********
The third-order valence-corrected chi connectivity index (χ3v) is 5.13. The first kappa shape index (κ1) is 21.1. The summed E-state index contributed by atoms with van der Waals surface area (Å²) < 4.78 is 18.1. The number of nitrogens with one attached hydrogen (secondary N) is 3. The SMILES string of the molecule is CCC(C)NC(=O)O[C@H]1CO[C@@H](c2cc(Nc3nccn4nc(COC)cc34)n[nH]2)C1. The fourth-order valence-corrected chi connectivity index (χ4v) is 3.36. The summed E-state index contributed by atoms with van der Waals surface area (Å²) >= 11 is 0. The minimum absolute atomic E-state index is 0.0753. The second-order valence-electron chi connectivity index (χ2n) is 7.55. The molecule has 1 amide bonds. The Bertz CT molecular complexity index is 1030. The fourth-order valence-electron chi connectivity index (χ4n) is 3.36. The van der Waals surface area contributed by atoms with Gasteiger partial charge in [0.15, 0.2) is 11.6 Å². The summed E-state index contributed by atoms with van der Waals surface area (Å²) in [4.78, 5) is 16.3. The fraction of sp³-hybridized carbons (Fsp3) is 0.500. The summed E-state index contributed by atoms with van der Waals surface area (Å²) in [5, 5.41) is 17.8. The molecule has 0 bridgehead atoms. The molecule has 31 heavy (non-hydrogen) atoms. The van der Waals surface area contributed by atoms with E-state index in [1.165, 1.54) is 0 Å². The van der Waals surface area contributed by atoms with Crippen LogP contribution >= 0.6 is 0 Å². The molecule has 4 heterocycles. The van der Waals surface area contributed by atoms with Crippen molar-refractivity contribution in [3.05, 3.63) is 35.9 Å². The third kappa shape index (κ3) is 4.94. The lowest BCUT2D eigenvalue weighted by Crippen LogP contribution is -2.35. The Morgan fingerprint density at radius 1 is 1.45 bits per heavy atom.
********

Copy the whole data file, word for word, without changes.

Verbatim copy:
The third-order valence-corrected chi connectivity index (χ3v) is 5.13. The first kappa shape index (κ1) is 21.1. The summed E-state index contributed by atoms with van der Waals surface area (Å²) < 4.78 is 18.1. The number of nitrogens with one attached hydrogen (secondary N) is 3. The SMILES string of the molecule is CCC(C)NC(=O)O[C@H]1CO[C@@H](c2cc(Nc3nccn4nc(COC)cc34)n[nH]2)C1. The fourth-order valence-corrected chi connectivity index (χ4v) is 3.36. The summed E-state index contributed by atoms with van der Waals surface area (Å²) >= 11 is 0. The minimum absolute atomic E-state index is 0.0753. The second-order valence-electron chi connectivity index (χ2n) is 7.55. The molecule has 1 amide bonds. The Bertz CT molecular complexity index is 1030. The fourth-order valence-electron chi connectivity index (χ4n) is 3.36. The van der Waals surface area contributed by atoms with Gasteiger partial charge in [0.15, 0.2) is 11.6 Å². The summed E-state index contributed by atoms with van der Waals surface area (Å²) in [4.78, 5) is 16.3. The fraction of sp³-hybridized carbons (Fsp3) is 0.500. The summed E-state index contributed by atoms with van der Waals surface area (Å²) in [5, 5.41) is 17.8. The molecule has 0 bridgehead atoms. The molecule has 31 heavy (non-hydrogen) atoms. The van der Waals surface area contributed by atoms with E-state index in [1.165, 1.54) is 0 Å². The van der Waals surface area contributed by atoms with Crippen LogP contribution >= 0.6 is 0 Å². The molecule has 4 heterocycles. The van der Waals surface area contributed by atoms with Crippen molar-refractivity contribution in [3.05, 3.63) is 35.9 Å². The third kappa shape index (κ3) is 4.94. The lowest BCUT2D eigenvalue weighted by Crippen LogP contribution is -2.35. The Morgan fingerprint density at radius 1 is 1.45 bits per heavy atom.